Lay ministry does feel right, at least in the sense I know that I’m just not ready for the other step that others have suggested to me over the years. If I can get this hung up over Licensing, perhaps God knew that was all I could cope with at this stage in my life, and even if it feels a bit tough at present it means he’s actually being quite gentle with me.

One person contacted me off-comment and suggested that
a) God had helped her through my online ramblings in the past which was quite startling (interesting since although we have a mutual real friend who isn’t a Christian, she is, but we’ve never met)
b) that this could well be the devil trying to stop God’s work: “The devil really won’t want someone like you to be put into ministry – it really won’t be good news for him. He knows that God has got a tight hold on you so the only way he can try to influence you is via doubt.”

This rings true with various things that have happened in the past – G spent a week in hospital when he shouldn’t have needed to, just after we’d agreed to start an All Age ministry here at St Ps 10 years ago, but before we actually got it going. So perhaps time to kick the devil’s work out then?

I’ve been asked for an image or quality that I would like to be prayed for… and yes, LOVE would be a big thing, love of Jesus, and love of others, real love for people especially if they’re ‘not my type’, not just the social justice sort of love that means Micah 6:8 drops off the tongue easily. From that I guess the joy and enthusiasm, as well as the insight might all come as side benefits, along with some I don’t anticipate if God acts true to his usual self!

A 36 hour days would help as well, but perhaps praying for the ability to balance life better might be more realistic – so a 12 hour day then!

Tonights baptism-prep visit went a little better I think, but then they seemed a little interested in starting a journey of faith with the little step of a child’s baptism. Please God they are authentic to their words.

Crisis of confidence

I know this is partly bred of being overtired, and partly natural (according to our Warden of Readers who dismissed my mutterings as flippancy) but I’ve been having an acute attack of “What me God? You have to be joking!”

I have been totally convinced consistently that I have a calling to the ministry of preaching and teaching all the way through Reader Training. I have got depressed by the workload and some issues with the course at various points, but have been consistently encouraged by others who have heard me preach, or with whom I have worked (like my placement vicar), as well as marks I’ve received for assignments. I know I have problems in ‘technical recall’ of theological points, but I’ve been encouraged to think it will come with time, and anyway, normal people don’t want to hear technical terms, they want to know God’s love.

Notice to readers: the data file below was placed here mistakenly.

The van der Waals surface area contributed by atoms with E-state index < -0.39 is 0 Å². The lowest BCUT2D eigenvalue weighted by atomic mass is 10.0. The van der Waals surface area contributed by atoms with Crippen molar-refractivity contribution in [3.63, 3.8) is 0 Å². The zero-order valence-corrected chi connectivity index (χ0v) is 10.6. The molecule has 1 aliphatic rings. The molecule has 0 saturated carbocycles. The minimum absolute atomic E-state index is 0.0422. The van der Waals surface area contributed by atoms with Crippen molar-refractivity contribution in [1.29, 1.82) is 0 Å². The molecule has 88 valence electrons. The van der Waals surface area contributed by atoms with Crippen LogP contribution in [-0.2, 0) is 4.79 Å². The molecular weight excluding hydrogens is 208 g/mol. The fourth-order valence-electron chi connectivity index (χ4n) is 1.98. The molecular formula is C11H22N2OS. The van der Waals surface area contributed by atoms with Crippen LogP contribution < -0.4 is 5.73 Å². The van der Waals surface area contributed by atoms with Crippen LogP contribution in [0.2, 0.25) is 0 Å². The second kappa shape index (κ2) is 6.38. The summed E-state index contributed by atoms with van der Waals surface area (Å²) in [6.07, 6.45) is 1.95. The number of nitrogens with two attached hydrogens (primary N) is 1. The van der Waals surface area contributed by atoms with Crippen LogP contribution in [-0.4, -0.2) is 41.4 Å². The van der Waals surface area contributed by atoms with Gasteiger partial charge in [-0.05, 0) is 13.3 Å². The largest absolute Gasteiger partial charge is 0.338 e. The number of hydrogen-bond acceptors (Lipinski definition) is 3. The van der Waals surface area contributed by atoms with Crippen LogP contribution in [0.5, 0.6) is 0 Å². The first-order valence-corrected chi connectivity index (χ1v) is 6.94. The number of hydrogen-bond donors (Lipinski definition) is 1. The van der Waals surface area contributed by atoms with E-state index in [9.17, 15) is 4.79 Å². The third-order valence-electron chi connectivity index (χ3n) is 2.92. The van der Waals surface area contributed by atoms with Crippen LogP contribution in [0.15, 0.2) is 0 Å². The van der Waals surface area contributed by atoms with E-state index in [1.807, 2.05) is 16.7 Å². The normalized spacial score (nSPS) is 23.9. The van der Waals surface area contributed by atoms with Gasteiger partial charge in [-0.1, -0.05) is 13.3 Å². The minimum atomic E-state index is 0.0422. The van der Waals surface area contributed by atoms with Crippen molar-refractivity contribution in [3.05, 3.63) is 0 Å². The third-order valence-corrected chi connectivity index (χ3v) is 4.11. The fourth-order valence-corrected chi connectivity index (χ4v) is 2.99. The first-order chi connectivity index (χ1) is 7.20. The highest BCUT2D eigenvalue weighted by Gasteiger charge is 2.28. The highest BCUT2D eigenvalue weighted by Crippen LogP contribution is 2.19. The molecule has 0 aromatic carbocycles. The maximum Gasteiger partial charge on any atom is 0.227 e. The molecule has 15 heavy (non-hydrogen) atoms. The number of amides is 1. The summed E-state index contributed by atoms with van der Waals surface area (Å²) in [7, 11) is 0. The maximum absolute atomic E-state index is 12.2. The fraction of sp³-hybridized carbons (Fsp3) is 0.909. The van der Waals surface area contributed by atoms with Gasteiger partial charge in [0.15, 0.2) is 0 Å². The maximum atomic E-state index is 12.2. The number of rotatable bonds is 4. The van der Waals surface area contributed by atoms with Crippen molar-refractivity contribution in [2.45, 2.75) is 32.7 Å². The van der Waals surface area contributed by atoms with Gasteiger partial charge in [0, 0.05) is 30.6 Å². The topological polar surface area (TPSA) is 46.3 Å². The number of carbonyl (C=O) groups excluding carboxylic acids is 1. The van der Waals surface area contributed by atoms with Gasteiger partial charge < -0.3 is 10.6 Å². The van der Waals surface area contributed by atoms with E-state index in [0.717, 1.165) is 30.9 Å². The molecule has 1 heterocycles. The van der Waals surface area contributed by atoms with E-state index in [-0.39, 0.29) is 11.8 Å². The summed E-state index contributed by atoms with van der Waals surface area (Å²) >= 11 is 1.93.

So why, when the forms are signed by me and the vicar, licensing is looming, and I’m starting to be more aware of being ‘a minister’, am I suddenly so scared and think that God’s got it wrong. Twice in the last week my thoughts and emotions have brought me to a standstill of questions, doubts and fears.

Even the lectionary has been trying to encourage me over our last residential weekend of training:
Sunday –
Psalm 116 v7-9  “Be at rest once more, O my soul, for the Lord has been good to you… that I may walk before the Lord in the land of the living.”
Isaiah 50 v4-5 “The Sovereign Lord has given me an instructed tongue to know the word that sustains the weary…[and] opened my ears, and I have not been rebellious; I have not drawn back.”
Today –
Psalm 22 v25 “From you comes the theme of my praise in the great assembly; before those who fear you will I fulfil my vows.”

There’s a thought, not only will I make vows of obedience to God in ministry at my Licensing, but I will fulfil them… he will work through me for others. And yet, how much of this is me and how much is God I ask myself? When I can’t even find the right conversation to excite a couple enquiring about baptism to take a more serious interest in the faith that is so important to me, what do I think I’m playing at?!

And then, falling out my Bible a slip of paper noting the words of Timothy Radcliffe in this years Lent book –

Why are we so reluctant to be sent? Because it means dying to whom we have been. Preaching the Gospel is not a matter of turning other people into Christians just like ourselves. We are sent on mission to discover who we are in and for other people.

I’ve spent three years of training dying to who I was, and I’m totally shattered. I don’t want to turn people into boring Christians like me, but I don’t seem to have enough love of God inside me for it to overflow to them and offer them the vibrant and exciting life with God I see in others.